Featured Gallery, Latest News, NBA / Jan 3, 2012 / 12:00 pm

Dime #67: Cleveland’s Kyrie Irving Is The New King In Town

Kyrie Irving

Kyrie Irving, Dime #67

I now understand what it’s like to be Kobe Bryant or LeBron James. During the 149-day lockout, I was repeatedly asked the same question over and over again: “How does the lockout affect your job?” By about the eighth time I heard this, I had developed a stock response that I could tell people. “NBA or no NBA, we’re still good. There’s college, high school and overseas ball, and now we just have more time to cover the players’ lives off the court.” Truthfully, I only partly believed myself.

While I wasn’t worried about my job security and knew we could still deliver an amazing magazine, the thought of losing the NBA for an entire season made me sick to my stomach. Basketball was still basketball, but a year without the NBA would be like Halloween without candy. I mean, who really cares about pumpkins?

From nuclear winter to opening on Christmas Day, it’s fitting that the NBA’s 66th season will be comprised of a 66-game schedule. And while 95 percent of this issue was done before David Stern said, “We want to play basketball,” it’s a good thing we bet on Kyrie Irving.

As you can imagine, Irving has a story to tell that no one but Michael Olowokandi – the No. 1 pick in the 1998 NBA Draft before the last lockout – can relate to. After spending all summer and fall taking classes at Duke, the Rookie of the Year front-runner can finally take the court. He always knew his rookie season would be impacted by the lockout; he just didn’t know how great that impact would be.

It’s a bold statement to put a rookie on the cover before he’s ever played an NBA game, but let’s just say we’re confident Irving will do his thing. As our 10-year anniversary came to an end in December, we couldn’t think of a better person lead us into another amazing decade.

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Dime #67 is on sale now on newsstands nationwide. In addition to Irving, the issue includes features on Dorell Wright, Ty Lawson, Will Bynum, Maya Moore, Terrence Jones & Terrence Ross, and Luther “Ticky” Burden, our definitive 2011-12 NBA preview, as well as interviews with Dwyane Wade, Brandon Bass, Jason Terry, Big K.R.I.T. and much more. Check it out.

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  • Kevin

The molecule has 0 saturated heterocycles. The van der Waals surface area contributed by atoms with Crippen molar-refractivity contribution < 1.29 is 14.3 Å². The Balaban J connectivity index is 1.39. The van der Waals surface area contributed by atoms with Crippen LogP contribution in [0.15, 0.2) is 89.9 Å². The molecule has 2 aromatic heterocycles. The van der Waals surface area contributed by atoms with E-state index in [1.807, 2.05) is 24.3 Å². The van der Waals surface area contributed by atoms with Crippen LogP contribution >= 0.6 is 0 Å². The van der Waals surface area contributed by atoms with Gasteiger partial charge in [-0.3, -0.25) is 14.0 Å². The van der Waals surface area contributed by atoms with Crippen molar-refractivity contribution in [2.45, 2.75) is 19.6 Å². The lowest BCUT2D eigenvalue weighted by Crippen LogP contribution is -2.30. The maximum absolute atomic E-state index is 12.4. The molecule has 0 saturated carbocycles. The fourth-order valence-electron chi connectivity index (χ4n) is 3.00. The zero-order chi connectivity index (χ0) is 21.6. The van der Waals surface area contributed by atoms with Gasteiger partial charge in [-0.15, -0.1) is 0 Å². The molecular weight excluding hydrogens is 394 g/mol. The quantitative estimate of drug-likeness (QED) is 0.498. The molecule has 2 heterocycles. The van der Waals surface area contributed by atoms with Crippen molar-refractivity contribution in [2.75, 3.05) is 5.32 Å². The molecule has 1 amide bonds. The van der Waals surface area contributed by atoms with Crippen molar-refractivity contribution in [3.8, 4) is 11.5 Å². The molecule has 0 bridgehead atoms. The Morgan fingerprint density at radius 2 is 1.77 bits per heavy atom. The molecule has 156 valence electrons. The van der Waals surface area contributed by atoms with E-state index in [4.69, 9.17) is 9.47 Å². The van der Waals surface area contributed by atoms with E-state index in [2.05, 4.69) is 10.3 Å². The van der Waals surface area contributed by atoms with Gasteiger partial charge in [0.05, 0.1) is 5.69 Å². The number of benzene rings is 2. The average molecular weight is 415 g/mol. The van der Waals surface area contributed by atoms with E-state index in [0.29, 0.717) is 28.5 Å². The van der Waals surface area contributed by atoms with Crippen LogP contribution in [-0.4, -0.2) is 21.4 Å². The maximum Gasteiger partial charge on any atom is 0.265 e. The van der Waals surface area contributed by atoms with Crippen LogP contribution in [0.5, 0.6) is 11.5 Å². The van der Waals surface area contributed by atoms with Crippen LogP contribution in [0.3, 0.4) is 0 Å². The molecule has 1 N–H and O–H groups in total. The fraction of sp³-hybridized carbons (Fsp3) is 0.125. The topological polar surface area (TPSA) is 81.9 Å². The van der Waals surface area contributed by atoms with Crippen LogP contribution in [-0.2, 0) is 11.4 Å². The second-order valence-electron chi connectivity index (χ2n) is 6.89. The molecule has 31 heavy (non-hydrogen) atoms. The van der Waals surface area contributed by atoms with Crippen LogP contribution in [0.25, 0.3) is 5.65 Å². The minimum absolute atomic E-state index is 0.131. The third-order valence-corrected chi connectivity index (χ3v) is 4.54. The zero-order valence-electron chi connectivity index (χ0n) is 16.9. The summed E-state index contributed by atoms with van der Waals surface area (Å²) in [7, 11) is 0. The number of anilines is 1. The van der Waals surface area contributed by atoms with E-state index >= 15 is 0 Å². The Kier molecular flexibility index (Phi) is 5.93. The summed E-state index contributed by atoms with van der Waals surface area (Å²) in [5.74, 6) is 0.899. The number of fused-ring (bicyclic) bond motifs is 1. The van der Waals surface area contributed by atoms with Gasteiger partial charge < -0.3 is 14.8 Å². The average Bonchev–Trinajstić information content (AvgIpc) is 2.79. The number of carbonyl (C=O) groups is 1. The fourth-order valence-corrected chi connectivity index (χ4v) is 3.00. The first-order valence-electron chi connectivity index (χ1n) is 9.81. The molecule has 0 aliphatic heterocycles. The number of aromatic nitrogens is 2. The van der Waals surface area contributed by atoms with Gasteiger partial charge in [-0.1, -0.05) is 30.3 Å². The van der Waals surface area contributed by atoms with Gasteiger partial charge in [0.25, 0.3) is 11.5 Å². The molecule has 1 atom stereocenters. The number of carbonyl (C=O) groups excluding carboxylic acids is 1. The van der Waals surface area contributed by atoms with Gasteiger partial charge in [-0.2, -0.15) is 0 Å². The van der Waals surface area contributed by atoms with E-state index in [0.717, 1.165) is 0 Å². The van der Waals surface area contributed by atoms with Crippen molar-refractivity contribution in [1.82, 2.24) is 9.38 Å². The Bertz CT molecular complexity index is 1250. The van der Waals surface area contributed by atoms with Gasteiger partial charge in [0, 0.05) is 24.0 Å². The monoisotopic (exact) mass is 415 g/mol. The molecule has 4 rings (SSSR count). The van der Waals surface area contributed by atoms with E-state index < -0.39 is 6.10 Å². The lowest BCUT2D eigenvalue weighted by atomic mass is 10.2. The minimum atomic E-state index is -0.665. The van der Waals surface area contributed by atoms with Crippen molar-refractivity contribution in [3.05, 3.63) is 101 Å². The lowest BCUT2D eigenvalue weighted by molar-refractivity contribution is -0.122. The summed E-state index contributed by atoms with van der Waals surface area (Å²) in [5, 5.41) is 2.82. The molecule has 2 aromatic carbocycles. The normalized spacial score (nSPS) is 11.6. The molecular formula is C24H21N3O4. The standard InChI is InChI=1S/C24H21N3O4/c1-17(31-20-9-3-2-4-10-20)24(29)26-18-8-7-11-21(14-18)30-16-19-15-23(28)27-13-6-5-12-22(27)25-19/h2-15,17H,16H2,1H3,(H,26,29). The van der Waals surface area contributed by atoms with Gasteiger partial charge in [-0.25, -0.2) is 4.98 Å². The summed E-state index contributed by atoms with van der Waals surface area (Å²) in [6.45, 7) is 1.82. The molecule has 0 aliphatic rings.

Best Case Scenario: Mo Williams.

  • Michorizo

    I haven’t had a chance to see Irving play this year…is he holding his own? Is he better than advertised? Overrated?

  • Patrick

    Kevin says:
    “Best Case Scenario: Mo Williams.”


    Obv.you’ve never seen him play or know anything about his game. He’s been tearing it up lately…great game tonight with some filthy highlights (one NASTY chasedown block)

    Best Case Scenario: CP3

    Worst Case Scenario: Andre Miller in his prime

  • Joe

    just dropped 20 for the second time this year in a 15 point win over Kemba’s bobcats. Irving didn’t even have to play in the 4th quarter… Definitely ROY

  • JM

    I really don’t know why Kyrie has so many haters…or maybe just non believers. I know he didn’t play a ton at Duke…but did anyone see this kid play??ever?? He tore up every all-american game…he tore up some pretty good talent for the little time he played at Duke. You can argue that at the point he went on with the toe injury in December he was a leading candidate for Player of Year nationally. He is playing very well now for the Cavs.

    What is the one thing most rookie pg’s struggle with…turnovers. He has had several zero turnover games. His stat line from last night in 21 minutes of action…20 pts on 8-10 shooting…6 assists and 0 turnovers in 15 pt blowout. He will be a 20/8 kid by his 3rd season. More you can say for some of the great pg’s of the last 20 years. I guess people are so in awe of the pure athleticism of recent pg’s like Rose, Westbrook, and Wall. Dude has shown he is good athlete and has great quickness and changes speeds very well. He shoots the ball well already and that will only improve. He is a top 3-5 pg in 2 or 3 years. He has all the tools and great basketball IQ and instincts.